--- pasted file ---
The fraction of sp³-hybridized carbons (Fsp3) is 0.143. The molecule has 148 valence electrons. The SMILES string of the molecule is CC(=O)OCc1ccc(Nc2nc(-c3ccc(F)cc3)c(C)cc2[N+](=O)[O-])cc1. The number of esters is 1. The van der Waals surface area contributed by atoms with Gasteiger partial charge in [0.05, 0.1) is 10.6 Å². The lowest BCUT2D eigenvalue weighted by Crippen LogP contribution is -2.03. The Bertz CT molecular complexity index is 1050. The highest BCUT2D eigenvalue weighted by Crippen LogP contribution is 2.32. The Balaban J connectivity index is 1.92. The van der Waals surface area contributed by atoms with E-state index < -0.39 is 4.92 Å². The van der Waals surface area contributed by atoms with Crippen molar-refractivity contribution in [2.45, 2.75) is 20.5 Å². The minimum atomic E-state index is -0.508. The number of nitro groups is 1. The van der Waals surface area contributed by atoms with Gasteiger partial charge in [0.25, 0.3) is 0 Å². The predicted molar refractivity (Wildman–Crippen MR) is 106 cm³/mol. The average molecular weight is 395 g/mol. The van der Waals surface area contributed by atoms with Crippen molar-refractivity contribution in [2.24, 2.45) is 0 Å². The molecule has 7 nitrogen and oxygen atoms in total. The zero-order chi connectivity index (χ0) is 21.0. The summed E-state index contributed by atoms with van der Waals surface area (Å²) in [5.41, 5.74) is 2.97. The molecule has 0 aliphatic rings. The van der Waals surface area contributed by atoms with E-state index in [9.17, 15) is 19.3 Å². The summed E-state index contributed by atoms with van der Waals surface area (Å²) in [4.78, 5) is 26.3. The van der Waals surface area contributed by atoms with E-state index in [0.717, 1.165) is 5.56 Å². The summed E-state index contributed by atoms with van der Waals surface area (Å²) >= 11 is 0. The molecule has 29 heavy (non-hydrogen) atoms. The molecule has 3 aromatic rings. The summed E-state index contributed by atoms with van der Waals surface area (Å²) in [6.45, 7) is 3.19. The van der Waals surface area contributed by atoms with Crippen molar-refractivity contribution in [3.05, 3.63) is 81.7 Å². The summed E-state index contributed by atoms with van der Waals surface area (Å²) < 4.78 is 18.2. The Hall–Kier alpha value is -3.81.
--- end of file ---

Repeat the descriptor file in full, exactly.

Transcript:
The fraction of sp³-hybridized carbons (Fsp3) is 0.143. The molecule has 148 valence electrons. The SMILES string of the molecule is CC(=O)OCc1ccc(Nc2nc(-c3ccc(F)cc3)c(C)cc2[N+](=O)[O-])cc1. The number of esters is 1. The van der Waals surface area contributed by atoms with Gasteiger partial charge in [0.05, 0.1) is 10.6 Å². The lowest BCUT2D eigenvalue weighted by Crippen LogP contribution is -2.03. The Bertz CT molecular complexity index is 1050. The highest BCUT2D eigenvalue weighted by Crippen LogP contribution is 2.32. The Balaban J connectivity index is 1.92. The van der Waals surface area contributed by atoms with E-state index < -0.39 is 4.92 Å². The van der Waals surface area contributed by atoms with Crippen molar-refractivity contribution in [2.45, 2.75) is 20.5 Å². The minimum atomic E-state index is -0.508. The number of nitro groups is 1. The van der Waals surface area contributed by atoms with Gasteiger partial charge in [0.25, 0.3) is 0 Å². The predicted molar refractivity (Wildman–Crippen MR) is 106 cm³/mol. The average molecular weight is 395 g/mol. The van der Waals surface area contributed by atoms with Crippen molar-refractivity contribution in [2.24, 2.45) is 0 Å². The molecule has 7 nitrogen and oxygen atoms in total. The zero-order chi connectivity index (χ0) is 21.0. The summed E-state index contributed by atoms with van der Waals surface area (Å²) in [5.41, 5.74) is 2.97. The molecule has 0 aliphatic rings. The van der Waals surface area contributed by atoms with E-state index in [9.17, 15) is 19.3 Å². The summed E-state index contributed by atoms with van der Waals surface area (Å²) in [4.78, 5) is 26.3. The van der Waals surface area contributed by atoms with E-state index in [0.717, 1.165) is 5.56 Å². The summed E-state index contributed by atoms with van der Waals surface area (Å²) >= 11 is 0. The molecule has 29 heavy (non-hydrogen) atoms. The molecule has 3 aromatic rings. The summed E-state index contributed by atoms with van der Waals surface area (Å²) in [6.45, 7) is 3.19. The van der Waals surface area contributed by atoms with Crippen molar-refractivity contribution in [3.05, 3.63) is 81.7 Å². The summed E-state index contributed by atoms with van der Waals surface area (Å²) < 4.78 is 18.2. The Hall–Kier alpha value is -3.81.